Books and Media
Worlds Apart: Local and Global Villages
Periphery and globalised capitalism
Ethnicity and ethnic conflicts in Afghanistan
Partnership for International Development
World Banks water policy
Olaf Gerlach et al (Eds.):
beyond the mainstream
Peripherie und globalisierter Kapitalismus. Zur Kritik der Entwicklungstheorie (Periphery and globalised Capitalism. A Critique of Development Theory).
Frankfurt, Brandes & Apsel 2004, 348 pages, Euro 25.00, ISBN 3-86099-803-X
The major theories have failed. This 1992 verdict of German political scientist Ulrich Menzel on the changed geopolitical situation and growing interdependencies in all areas, set in motion a range of scientific and political initiatives. For the interdisciplinary Working Group on Development Theory at Berlins Free University the paradigm shift must go on. The group bases its criticism of globalised capitalism on the ideas of the periphery. In this respect, it is in line with recent critical writing on capitalism. Its emphasis, however, is on often neglected factors such as dominance, dependence and hegemony.
In the first part of the book, Gerhard Hauck discusses the history of development theory, Reinhart Kößler examines the term development and Birgit Mahnkopf assesses the failure of normative paradigms due to systemic questions. The second part puts development mainstreams unquestioned biases on the trial. Gabriele Zdunnek elaborates on feminist criticism of development theory in the last decades. Daniel Kumitz criticises the prevalent focus on the nation and nation-building. Christian Girschner questions supposed welfare gains from free trade. Finally, Christoph Görg elaborates on an overused cliché in his essay From catch-up to sustainable development and back again.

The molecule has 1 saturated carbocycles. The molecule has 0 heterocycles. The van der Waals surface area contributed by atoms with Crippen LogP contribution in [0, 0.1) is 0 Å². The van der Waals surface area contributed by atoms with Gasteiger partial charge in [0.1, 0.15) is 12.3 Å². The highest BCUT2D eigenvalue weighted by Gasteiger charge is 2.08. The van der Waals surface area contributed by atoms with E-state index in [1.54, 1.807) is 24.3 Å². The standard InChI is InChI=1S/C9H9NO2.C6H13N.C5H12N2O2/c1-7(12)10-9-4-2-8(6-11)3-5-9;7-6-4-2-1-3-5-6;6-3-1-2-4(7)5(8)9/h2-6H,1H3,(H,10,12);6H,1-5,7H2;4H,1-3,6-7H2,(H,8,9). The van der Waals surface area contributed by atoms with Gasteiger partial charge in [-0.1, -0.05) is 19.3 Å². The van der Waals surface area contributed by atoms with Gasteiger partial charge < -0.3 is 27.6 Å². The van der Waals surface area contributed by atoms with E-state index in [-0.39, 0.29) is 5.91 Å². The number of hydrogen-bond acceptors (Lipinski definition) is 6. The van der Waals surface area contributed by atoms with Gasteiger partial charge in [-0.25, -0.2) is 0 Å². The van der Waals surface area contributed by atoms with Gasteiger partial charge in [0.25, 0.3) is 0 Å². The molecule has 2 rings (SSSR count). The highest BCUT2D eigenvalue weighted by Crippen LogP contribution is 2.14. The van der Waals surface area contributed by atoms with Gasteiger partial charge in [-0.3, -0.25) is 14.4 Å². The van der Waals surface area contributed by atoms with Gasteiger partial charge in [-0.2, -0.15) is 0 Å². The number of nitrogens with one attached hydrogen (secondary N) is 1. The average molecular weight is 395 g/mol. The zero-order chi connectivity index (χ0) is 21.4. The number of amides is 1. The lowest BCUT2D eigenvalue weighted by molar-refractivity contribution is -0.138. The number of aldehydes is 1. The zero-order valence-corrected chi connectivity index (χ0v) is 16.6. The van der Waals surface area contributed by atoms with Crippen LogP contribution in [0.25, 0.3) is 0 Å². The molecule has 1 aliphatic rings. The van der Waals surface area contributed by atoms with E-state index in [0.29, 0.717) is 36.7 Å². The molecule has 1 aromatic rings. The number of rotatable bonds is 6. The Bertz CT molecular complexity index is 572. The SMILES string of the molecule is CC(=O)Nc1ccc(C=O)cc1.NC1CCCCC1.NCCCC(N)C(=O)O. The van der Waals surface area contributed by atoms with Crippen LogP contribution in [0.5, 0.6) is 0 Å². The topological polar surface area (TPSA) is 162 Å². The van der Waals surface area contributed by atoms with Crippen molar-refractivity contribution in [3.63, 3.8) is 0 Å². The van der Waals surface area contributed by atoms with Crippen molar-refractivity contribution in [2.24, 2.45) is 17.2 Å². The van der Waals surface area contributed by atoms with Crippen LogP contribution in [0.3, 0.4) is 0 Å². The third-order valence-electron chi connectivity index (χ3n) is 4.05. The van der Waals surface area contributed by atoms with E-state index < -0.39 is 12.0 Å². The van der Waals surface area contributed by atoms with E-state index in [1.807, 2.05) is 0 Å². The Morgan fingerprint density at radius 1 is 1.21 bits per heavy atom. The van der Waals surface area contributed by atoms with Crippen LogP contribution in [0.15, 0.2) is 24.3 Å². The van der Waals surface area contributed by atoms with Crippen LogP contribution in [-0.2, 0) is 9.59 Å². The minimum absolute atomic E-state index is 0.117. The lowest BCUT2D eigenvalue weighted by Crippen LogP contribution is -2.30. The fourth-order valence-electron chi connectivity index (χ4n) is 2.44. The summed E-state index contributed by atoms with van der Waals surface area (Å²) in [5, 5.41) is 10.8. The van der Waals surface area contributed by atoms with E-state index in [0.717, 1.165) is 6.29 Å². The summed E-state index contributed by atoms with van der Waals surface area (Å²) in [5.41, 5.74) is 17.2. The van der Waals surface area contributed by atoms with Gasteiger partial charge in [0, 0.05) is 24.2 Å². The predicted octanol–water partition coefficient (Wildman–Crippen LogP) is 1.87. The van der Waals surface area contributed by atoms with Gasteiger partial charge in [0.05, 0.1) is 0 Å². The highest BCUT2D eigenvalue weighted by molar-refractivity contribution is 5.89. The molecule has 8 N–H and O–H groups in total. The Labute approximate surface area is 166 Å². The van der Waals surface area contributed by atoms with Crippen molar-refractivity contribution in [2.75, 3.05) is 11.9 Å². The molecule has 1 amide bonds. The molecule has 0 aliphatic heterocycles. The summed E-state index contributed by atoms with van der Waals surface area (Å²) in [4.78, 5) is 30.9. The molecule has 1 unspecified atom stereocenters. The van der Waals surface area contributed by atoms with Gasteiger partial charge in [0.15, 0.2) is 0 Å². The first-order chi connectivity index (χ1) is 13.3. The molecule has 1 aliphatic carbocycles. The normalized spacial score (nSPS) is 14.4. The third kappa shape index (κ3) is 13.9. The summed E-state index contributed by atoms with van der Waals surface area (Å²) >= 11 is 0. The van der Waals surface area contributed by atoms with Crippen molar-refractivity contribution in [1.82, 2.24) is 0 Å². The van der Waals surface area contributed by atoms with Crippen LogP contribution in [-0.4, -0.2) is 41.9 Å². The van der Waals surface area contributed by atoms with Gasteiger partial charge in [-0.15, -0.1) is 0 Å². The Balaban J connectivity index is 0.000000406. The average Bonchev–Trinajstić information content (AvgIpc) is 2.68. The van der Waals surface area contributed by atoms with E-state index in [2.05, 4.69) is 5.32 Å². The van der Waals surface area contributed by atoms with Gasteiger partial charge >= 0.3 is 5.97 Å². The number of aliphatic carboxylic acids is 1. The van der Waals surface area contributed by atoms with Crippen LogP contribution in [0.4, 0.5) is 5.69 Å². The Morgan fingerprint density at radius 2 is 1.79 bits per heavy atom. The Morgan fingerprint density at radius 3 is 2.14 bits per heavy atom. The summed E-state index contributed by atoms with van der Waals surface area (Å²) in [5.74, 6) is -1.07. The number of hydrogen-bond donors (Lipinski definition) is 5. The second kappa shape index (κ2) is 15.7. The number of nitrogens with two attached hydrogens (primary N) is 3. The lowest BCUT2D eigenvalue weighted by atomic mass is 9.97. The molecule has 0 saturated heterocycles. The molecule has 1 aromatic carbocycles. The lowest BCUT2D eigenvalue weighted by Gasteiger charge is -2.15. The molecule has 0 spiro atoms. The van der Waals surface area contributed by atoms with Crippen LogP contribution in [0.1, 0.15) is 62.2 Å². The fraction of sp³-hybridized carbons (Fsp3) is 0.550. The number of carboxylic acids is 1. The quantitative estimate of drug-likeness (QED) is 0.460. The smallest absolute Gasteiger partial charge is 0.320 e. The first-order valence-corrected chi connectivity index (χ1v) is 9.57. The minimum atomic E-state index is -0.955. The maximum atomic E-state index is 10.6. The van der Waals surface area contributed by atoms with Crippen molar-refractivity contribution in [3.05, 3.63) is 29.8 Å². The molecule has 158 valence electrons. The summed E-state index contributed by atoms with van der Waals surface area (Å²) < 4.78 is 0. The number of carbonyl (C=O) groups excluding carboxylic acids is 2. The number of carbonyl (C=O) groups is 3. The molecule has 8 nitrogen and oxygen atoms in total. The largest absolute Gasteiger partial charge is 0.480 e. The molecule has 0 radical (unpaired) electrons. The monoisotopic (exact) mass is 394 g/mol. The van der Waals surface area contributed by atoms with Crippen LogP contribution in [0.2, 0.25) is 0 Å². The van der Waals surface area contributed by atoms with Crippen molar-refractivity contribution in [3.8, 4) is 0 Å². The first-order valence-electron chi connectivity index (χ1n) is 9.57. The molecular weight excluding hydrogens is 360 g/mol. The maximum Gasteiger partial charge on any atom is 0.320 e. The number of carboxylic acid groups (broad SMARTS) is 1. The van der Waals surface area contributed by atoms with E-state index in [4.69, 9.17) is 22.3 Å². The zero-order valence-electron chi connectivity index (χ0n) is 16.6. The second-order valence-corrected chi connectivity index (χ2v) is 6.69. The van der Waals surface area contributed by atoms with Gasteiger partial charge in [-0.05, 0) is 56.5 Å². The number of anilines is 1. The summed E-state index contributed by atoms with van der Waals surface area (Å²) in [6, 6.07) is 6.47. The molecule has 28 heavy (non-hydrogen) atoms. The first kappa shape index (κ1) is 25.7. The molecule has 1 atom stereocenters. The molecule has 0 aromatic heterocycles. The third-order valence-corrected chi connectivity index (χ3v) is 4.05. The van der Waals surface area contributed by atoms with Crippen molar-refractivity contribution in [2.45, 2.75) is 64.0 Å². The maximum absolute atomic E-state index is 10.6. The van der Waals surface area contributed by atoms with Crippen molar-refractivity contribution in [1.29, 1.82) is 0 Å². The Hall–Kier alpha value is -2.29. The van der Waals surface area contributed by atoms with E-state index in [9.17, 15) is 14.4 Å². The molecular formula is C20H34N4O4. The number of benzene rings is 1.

The books third part deals with the key concepts of development theory: Modernisation, Dependency and Marxism. Martha Zapata Galindo challenges the latest paradigm of modernisation theory the one of multiple modernities. Yvonne Franke checks the usefulness and deficits of various forms of Dependency Theory. Stefan Kalmring and Andras Nowak reassess mostly unfamiliar material from the writings of Karl Marx for development theory. The fourth part discusses inequality, dominance and hegemony in the global system. Dieter Boris analyses the consequences of financial crises for developing countries. Eva Hartmann examines the role of transnational knowledge networks. Oliver Nachtwey and Tobias ten Brink ask what classical imperialism theory may contribute to analyse todays problems. Finally, Christian Zeller attempts to cast some light on the alleged saving grace of global governance.
Initially, the anthology seems confusing because of its abundance of different critical approaches and apparent lack of a central theme. But in spite of its workshop character, the book is important. It contributes to the necessary reassessment of traditional and present-day theories. After all, there is no all-embracing theory on the conditions and strategies of global development. The prevailing historical, cultural, social and global circumstances demand different strategies. Approaches which challenge the established power structures are indispensable in this context.